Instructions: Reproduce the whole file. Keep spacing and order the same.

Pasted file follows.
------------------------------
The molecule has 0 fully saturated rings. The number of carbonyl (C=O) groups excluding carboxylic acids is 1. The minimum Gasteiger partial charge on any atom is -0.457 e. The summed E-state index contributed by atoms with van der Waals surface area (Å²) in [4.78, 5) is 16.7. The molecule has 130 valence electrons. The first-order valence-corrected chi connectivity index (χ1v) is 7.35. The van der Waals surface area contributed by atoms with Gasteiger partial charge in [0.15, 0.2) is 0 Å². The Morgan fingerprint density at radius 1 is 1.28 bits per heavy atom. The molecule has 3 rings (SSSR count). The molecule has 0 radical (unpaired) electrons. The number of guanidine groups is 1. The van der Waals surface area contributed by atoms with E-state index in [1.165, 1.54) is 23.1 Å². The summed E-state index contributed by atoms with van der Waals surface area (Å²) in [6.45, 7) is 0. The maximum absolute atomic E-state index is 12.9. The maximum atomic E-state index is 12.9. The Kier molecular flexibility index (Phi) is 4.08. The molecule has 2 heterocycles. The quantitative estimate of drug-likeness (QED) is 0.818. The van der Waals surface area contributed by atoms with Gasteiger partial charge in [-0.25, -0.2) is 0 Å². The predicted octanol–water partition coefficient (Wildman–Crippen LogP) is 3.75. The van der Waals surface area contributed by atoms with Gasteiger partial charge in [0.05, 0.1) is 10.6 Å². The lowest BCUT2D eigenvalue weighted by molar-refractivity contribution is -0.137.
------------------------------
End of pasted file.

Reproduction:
The molecule has 0 fully saturated rings. The number of carbonyl (C=O) groups excluding carboxylic acids is 1. The minimum Gasteiger partial charge on any atom is -0.457 e. The summed E-state index contributed by atoms with van der Waals surface area (Å²) in [4.78, 5) is 16.7. The molecule has 130 valence electrons. The first-order valence-corrected chi connectivity index (χ1v) is 7.35. The van der Waals surface area contributed by atoms with Gasteiger partial charge in [0.15, 0.2) is 0 Å². The Morgan fingerprint density at radius 1 is 1.28 bits per heavy atom. The molecule has 3 rings (SSSR count). The molecule has 0 radical (unpaired) electrons. The number of guanidine groups is 1. The van der Waals surface area contributed by atoms with E-state index in [1.165, 1.54) is 23.1 Å². The summed E-state index contributed by atoms with van der Waals surface area (Å²) in [6.45, 7) is 0. The maximum absolute atomic E-state index is 12.9. The maximum atomic E-state index is 12.9. The Kier molecular flexibility index (Phi) is 4.08. The molecule has 2 heterocycles. The quantitative estimate of drug-likeness (QED) is 0.818. The van der Waals surface area contributed by atoms with Gasteiger partial charge in [-0.25, -0.2) is 0 Å². The predicted octanol–water partition coefficient (Wildman–Crippen LogP) is 3.75. The van der Waals surface area contributed by atoms with Gasteiger partial charge in [0.05, 0.1) is 10.6 Å². The lowest BCUT2D eigenvalue weighted by molar-refractivity contribution is -0.137.